In the early years of the 20th century, American Jews had an ambivalent relationship with sports. The stereotype had it that Jewish mothers did everything in their power to keep their precious sons from playing football or stepping into a boxing ring. And yet, in time, there were many great Jewish athletes -- and as fans, Jews proved themselves to be as spirited and animated as any other American.
In fact, in an important way, sports served as a driving force in helping immigrant Jews become more American.
To prove this point to a class of college students, Rabbi Rebecca Alpert recently displayed a 1909 article translated from a Yiddish newspaper that hoped to teach the community the fundamentals of baseball. Although a bit long-winded, the article by Abraham Cahan, editor of the Forward -- the famous Yiddish daily in New York -- explained that getting interested in baseball could eventually help Jewish immigrants assimilate into American society.
"He was getting Jews to think about involvement in baseball because it's the American pastime, the national game," explained Alpert last month to about 15 Temple University students.
Her weekly class -- "Jews, America and Sports" -- is in its first semester at Temple, and is one facet of the religion and Jewish-studies curriculum at the academic institution. The class analyzes the 20th-century Jewish-American experience by exploring the community's connection to boxing, basketball, baseball and other sports, showing how successful athletes helped to undermine anti-Semitism and promote assimilation. It examines international events, like the 1936 Olympics in Nazi Germany, and the role of sports in Israel.
During one of two separate lessons about baseball, Alpert read a quirky poem called "Cohen at the Bat," a play on the famous "Casey at the Bat," featuring not the mighty slugger from Mudville, but the mediocre New York Giants second baseman Andy Cohen. While Casey famously strikes out at the end of his poem, old Andy got the winning hit.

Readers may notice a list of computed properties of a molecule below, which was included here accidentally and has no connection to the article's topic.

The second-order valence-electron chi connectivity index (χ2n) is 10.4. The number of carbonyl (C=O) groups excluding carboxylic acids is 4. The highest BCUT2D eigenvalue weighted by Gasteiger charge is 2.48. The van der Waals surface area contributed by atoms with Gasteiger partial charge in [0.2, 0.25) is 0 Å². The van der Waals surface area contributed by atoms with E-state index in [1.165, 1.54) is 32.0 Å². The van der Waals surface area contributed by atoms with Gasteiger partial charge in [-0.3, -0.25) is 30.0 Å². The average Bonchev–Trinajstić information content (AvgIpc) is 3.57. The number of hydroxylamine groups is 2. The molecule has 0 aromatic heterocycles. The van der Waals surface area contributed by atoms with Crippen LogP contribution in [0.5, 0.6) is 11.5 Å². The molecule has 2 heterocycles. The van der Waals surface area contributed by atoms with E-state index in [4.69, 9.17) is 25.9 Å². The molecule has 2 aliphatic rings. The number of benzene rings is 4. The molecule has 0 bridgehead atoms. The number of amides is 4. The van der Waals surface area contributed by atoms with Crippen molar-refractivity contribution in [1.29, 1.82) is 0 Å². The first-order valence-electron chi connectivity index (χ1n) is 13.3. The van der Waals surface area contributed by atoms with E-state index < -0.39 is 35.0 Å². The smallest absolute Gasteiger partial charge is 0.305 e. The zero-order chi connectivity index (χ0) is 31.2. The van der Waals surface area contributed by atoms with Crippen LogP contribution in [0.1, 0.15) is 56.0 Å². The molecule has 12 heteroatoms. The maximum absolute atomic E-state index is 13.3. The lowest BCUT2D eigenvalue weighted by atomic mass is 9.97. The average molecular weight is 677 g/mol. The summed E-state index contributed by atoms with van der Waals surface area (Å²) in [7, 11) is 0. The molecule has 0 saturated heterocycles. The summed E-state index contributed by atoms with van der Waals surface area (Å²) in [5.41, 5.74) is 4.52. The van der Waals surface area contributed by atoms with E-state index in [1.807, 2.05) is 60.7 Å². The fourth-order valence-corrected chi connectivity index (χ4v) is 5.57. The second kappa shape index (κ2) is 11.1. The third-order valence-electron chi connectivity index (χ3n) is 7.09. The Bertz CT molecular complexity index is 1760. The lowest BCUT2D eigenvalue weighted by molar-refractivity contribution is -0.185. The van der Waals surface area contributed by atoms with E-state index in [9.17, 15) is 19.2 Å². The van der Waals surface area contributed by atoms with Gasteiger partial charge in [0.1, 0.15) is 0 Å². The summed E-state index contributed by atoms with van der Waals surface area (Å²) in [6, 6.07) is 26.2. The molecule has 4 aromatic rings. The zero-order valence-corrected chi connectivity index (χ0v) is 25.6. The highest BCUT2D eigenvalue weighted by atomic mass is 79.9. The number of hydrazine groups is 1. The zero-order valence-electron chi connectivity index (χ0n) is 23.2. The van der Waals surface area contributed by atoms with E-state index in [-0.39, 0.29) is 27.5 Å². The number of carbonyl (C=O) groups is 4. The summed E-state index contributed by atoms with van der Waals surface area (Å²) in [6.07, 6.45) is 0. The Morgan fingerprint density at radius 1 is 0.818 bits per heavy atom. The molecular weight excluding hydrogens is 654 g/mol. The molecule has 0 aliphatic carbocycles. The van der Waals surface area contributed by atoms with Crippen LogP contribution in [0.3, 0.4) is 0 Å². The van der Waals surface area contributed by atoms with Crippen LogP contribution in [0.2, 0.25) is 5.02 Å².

"They were trying to bring in Jewish fans," stated Alpert, who explained that the Giants promoted Cohen as a source of inspiration and identification, in order to sell tickets to the city's large Jewish population.
Alpert then passed around some memorabilia and artifacts, including a children's book called The Matzah Ball: A Passover Story, which depicts a child forgoing the traditional ballpark fare of hot dogs and popcorn for a home-packed lunch. In the end, the young boy catches the game-winning home-run ball, which winds up crushing the matzah he was holding.
Jonathan Blanford, a 26-year-old senior, is not Jewish like most of his other classmates, but he took the course because of his intrinsic interest in the topic.
"I like conversing with people and knowing something about [their] religion," he said. "If I'm able to talk to a Jewish person and can understand some terms, there's some common ground."
One of the students knows firsthand what it's like to be a Jewish athlete.
Adam Goldstein, an 18-year-old freshman, was recently drafted as an outfielder by the Federal League, an independent baseball organization in South Florida. The class offers Goldstein the chance to expand his knowledge of sports and history that he learned from his grandfather, a sports-card store owner in his native Scranton.
For one of his recent assignments, Goldstein wrote about how he hopes to add one more Jewish name to the short list of major-leaguers.
"I wrote about how few Jewish baseball players have played professional baseball," he said, "and how I aspire to play professional baseball, and how I'm not letting that statistic affect my attitude toward the game."